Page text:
Chairs & Presenters:

Kathryn Humphreys
Victoria Leong
Marion van den Heuvel
Mia A. McLean
Ruth E. Grunau, (Chair)

Details of Research Subjects: Neurodevelopment and Plasticity including imaging work, Parental behavior such as maternal or paternal or parent-child interactions

Ages of Research Subjects: prenatal, infancy, adult

Topics: Neurodevelopment and Plasticity including imaging work, Parental behavior such as maternal or paternal or parent-child interactions


The early parenting environment is critical for child social and emotional development. Using observational and parent-report tools, research has established the role of supportive and maladaptive parenting behaviors in shaping child emotion regulation, social learning, and behavior. Parent and child interactive behaviors likely influence each other in a bi-directional manner across development. Moreover, infants who experience adversity early in life may be both more susceptible to, as well as more likely to elicit, specific parenting behaviors. However, neural biological correlates of parent-child interaction are not well understood.

In this symposium we will explore how the early parenting environment can shape social learning and behavior across infancy and early childhood by considering neural markers of maternal parenting and child functioning, in both typical and vulnerable populations. Dr. Kathryn Humphreys will present on early caregiving behaviors associated with structural development of stress-sensitive brain regions in infancy. Using simultaneous electroencephalography (EEG) within an experimental study design, Dr. Victoria Leong will explore how parent-infant neural dynamics shape social learning. Dr. Marion van den Heuvel will present work from an ongoing project examining mother-infant neural and behavioral synchrony in the context of maternal perinatal anxiety. Utilizing a longitudinal approach, Dr. Mia McLean will discuss how positive parenting behaviors may ameliorate relationships between exposure to neonatal pain-related stress, early life brain development and trajectories of anxiety/depressive symptoms, in children born very preterm. This symposium uses a variety of approaches to further understanding of neural correlates underlying the important role parents play in child social and emotional development.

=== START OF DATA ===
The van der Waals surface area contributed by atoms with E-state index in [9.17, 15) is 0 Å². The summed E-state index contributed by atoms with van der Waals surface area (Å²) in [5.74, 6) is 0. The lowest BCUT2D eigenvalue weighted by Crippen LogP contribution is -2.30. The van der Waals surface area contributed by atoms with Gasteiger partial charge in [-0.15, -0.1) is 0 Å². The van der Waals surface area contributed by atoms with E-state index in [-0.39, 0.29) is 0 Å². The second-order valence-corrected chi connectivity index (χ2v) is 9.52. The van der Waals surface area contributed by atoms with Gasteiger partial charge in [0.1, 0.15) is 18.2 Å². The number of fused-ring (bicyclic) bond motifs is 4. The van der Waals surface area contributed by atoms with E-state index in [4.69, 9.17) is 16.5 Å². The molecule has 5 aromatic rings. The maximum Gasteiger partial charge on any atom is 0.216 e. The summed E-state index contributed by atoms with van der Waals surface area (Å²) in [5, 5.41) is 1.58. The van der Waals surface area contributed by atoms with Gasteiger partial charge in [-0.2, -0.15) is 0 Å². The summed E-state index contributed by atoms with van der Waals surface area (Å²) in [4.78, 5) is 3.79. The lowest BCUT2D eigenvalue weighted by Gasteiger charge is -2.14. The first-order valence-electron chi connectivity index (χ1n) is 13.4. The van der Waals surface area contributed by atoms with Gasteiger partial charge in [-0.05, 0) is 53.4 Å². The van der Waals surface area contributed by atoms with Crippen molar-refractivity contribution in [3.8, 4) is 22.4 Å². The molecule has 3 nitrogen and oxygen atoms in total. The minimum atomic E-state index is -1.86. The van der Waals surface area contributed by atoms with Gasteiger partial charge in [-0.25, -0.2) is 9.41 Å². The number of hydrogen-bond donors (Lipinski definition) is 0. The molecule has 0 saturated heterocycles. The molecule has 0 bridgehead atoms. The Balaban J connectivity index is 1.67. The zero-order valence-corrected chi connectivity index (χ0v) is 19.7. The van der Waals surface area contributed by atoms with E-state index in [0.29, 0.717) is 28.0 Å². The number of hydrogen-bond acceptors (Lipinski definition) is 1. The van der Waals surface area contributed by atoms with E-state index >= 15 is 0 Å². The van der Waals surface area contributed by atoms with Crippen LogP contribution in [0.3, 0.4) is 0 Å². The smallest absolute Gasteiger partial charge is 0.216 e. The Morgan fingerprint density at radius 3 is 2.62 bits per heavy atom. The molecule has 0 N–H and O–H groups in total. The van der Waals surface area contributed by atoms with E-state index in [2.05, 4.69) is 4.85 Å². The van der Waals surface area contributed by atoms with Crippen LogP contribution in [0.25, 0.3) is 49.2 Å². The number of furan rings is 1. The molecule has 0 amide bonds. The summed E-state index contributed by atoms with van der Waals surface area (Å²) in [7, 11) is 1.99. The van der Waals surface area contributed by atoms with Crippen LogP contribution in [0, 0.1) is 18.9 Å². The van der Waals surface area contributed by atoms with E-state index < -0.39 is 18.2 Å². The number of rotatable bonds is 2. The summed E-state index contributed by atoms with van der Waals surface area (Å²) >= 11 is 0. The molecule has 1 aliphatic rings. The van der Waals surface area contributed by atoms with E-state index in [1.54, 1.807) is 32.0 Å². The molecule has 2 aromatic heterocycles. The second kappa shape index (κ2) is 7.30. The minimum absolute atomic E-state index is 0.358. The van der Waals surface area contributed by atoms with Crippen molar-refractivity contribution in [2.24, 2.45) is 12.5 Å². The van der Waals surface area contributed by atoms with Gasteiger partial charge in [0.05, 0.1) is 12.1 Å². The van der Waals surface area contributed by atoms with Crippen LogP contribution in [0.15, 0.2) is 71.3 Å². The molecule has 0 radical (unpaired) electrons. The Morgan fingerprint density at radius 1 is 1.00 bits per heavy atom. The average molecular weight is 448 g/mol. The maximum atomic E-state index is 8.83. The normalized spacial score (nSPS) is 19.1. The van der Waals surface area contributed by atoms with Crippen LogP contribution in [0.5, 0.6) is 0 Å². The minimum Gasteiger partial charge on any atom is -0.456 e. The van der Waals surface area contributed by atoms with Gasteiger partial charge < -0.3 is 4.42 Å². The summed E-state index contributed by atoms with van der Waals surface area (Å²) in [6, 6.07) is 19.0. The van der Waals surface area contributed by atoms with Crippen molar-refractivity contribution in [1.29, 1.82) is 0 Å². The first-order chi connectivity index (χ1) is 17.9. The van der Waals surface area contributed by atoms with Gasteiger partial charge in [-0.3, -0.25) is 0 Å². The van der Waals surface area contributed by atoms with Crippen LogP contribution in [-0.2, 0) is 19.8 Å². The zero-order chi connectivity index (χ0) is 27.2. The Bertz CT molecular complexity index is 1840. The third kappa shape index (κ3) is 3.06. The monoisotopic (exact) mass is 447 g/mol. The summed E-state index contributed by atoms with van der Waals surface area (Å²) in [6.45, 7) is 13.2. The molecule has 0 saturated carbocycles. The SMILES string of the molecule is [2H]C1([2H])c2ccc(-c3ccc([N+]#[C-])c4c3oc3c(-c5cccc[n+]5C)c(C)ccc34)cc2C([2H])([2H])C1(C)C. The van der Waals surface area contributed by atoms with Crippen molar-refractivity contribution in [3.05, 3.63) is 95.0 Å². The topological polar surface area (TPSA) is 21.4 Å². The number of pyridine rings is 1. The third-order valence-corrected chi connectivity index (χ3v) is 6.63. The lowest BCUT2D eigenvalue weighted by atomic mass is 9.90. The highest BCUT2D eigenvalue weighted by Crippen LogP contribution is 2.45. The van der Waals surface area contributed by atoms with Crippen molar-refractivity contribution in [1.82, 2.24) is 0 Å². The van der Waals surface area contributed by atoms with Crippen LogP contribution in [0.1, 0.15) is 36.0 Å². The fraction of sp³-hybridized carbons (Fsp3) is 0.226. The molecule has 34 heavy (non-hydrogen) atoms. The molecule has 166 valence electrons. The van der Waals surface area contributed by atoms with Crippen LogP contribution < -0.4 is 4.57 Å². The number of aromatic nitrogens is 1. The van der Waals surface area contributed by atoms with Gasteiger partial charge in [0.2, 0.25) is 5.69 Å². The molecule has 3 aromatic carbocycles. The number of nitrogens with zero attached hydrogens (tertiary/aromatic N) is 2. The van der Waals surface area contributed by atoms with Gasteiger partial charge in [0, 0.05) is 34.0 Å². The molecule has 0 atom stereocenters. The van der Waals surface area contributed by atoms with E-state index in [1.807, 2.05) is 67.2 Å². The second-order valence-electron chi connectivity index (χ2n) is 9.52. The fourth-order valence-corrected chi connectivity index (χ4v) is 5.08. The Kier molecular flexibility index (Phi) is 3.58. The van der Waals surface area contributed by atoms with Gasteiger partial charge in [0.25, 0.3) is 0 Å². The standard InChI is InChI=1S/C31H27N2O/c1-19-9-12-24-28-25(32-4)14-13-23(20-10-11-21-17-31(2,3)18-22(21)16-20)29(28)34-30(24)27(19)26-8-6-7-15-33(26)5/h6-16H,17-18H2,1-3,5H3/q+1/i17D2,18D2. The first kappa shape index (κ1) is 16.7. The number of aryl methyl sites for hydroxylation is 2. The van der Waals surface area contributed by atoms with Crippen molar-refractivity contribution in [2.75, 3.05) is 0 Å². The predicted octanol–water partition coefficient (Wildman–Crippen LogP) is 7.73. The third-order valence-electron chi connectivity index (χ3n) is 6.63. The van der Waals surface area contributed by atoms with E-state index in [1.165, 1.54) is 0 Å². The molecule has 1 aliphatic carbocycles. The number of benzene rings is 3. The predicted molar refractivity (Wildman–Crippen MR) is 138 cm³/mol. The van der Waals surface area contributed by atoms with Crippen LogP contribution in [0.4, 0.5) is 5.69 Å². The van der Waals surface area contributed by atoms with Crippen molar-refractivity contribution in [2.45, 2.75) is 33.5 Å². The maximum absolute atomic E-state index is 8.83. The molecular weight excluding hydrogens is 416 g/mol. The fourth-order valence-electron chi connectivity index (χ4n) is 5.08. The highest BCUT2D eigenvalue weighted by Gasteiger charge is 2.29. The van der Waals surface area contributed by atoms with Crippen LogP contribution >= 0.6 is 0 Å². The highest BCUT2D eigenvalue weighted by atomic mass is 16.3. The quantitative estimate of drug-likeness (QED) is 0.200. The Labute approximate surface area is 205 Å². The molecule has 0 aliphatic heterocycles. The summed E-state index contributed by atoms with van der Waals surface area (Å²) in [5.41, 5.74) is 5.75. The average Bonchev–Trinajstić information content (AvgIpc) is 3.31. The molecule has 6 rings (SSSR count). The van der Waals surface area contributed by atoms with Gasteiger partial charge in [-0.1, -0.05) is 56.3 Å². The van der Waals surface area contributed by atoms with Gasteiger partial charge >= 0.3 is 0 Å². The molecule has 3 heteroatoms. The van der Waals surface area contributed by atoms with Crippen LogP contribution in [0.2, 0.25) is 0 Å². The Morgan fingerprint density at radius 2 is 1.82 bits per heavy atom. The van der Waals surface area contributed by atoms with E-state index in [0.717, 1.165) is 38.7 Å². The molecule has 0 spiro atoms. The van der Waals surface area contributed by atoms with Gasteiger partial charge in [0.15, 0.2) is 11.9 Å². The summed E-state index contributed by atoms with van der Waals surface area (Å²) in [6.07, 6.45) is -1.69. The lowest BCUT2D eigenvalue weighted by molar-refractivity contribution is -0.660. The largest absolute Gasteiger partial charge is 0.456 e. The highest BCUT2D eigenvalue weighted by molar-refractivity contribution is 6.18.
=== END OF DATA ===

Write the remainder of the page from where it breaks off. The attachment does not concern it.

Kathryn L. Humphreys1, Lucy S. King2, Emily Dennis3, & Ian H. Gotlib2

1 Department of Psychology and Human Development, Vanderbilt University

2 Department of Psychology, Stanford University

3 Department of Neurology, University of Utah School of Medicine

Infancy is a developmental period characterized by significant brain plasticity. In particular, early environmental experiences shape brain development, with stress-sensitive brain regions (e.g., the hippocampus) being particularly influenced by received caregiving. One dimension of caregiving that exists even in contexts not typically thought to be “adverse” or atypical is intrusiveness, a set of behaviors that are “adult led” and indicate that the mother is imposing her agenda on the child (e.g., offering a barrage of physical or verbal interactions, not allowing the child to influence the pace or focus of play, engaging in excessive physical touch). Here, we examined the relation between observer-rated intrusive behavior during the repeated Still-Face Procedure in 111 mother–infant dyads (infant age 6.77 months; 50% male) and hippocampal volume (available in 59 infants). Higher levels of intrusive behavior were associated with smaller right (beta=-.28, t(56)=-2.18, p=.03; R-square=.08), but not left, hippocampal volume (beta=-.18, t(56)=-1.18, p=.19; R-square=.03). Furthermore, the association between intrusiveness and right hippocampal volume held after accounting for infant stress exposure, indicating potential specificity of caregiving. These findings were not moderated by sex. Our results suggest that variation in typical caregiving, particularly intrusiveness, influence infant brain development, such that more adult-led caregiving behaviors lead to smaller hippocampal volume in infants.


Victoria Leong1,2, Valdas Noreika1, Sam Wass3

1 Department of Psychology, University of Cambridge, Cambridge, UK

2 Division of Psychology, Nanyang Technological University, Singapore

3 School of Psychology, University of East London, London, UK

Infants learn vicariously through observation, but how the infant brain accomplishes this feat remains unknown. Here, electroencephalography (EEG) signals were simultaneously measured from forty-seven mother-infant dyads (10.9 months) during a social learning task. First, infants observed mothers demonstrate positive or negative emotions toward novel toys. Next, we assessed how these maternally modelled emotions influenced infants’ subsequent toy interaction (i.e. affective social referencing, a form of social learning).